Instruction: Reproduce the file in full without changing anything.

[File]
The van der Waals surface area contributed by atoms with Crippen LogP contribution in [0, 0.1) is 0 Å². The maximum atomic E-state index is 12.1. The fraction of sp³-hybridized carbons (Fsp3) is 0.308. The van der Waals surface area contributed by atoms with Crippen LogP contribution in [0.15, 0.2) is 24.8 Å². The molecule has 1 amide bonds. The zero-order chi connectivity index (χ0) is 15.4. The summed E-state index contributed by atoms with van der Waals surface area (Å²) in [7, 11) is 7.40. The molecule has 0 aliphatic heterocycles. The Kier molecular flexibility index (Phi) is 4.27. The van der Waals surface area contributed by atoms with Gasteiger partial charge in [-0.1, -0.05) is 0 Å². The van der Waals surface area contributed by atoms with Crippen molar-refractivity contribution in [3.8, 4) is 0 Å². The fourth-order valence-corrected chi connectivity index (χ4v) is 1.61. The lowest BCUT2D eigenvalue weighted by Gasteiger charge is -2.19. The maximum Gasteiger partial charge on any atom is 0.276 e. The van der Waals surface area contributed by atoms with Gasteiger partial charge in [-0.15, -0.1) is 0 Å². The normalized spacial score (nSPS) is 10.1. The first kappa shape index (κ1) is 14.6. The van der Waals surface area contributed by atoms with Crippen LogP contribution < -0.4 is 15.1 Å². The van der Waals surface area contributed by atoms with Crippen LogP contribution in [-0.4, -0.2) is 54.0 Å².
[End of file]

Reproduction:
The van der Waals surface area contributed by atoms with Crippen LogP contribution in [0, 0.1) is 0 Å². The maximum atomic E-state index is 12.1. The fraction of sp³-hybridized carbons (Fsp3) is 0.308. The van der Waals surface area contributed by atoms with Crippen LogP contribution in [0.15, 0.2) is 24.8 Å². The molecule has 1 amide bonds. The zero-order chi connectivity index (χ0) is 15.4. The summed E-state index contributed by atoms with van der Waals surface area (Å²) in [7, 11) is 7.40. The molecule has 0 aliphatic heterocycles. The Kier molecular flexibility index (Phi) is 4.27. The van der Waals surface area contributed by atoms with Gasteiger partial charge in [-0.1, -0.05) is 0 Å². The van der Waals surface area contributed by atoms with Crippen molar-refractivity contribution in [3.8, 4) is 0 Å². The fourth-order valence-corrected chi connectivity index (χ4v) is 1.61. The lowest BCUT2D eigenvalue weighted by Gasteiger charge is -2.19. The maximum Gasteiger partial charge on any atom is 0.276 e. The van der Waals surface area contributed by atoms with Gasteiger partial charge in [-0.15, -0.1) is 0 Å². The normalized spacial score (nSPS) is 10.1. The first kappa shape index (κ1) is 14.6. The van der Waals surface area contributed by atoms with Crippen LogP contribution < -0.4 is 15.1 Å². The van der Waals surface area contributed by atoms with Crippen LogP contribution in [-0.4, -0.2) is 54.0 Å².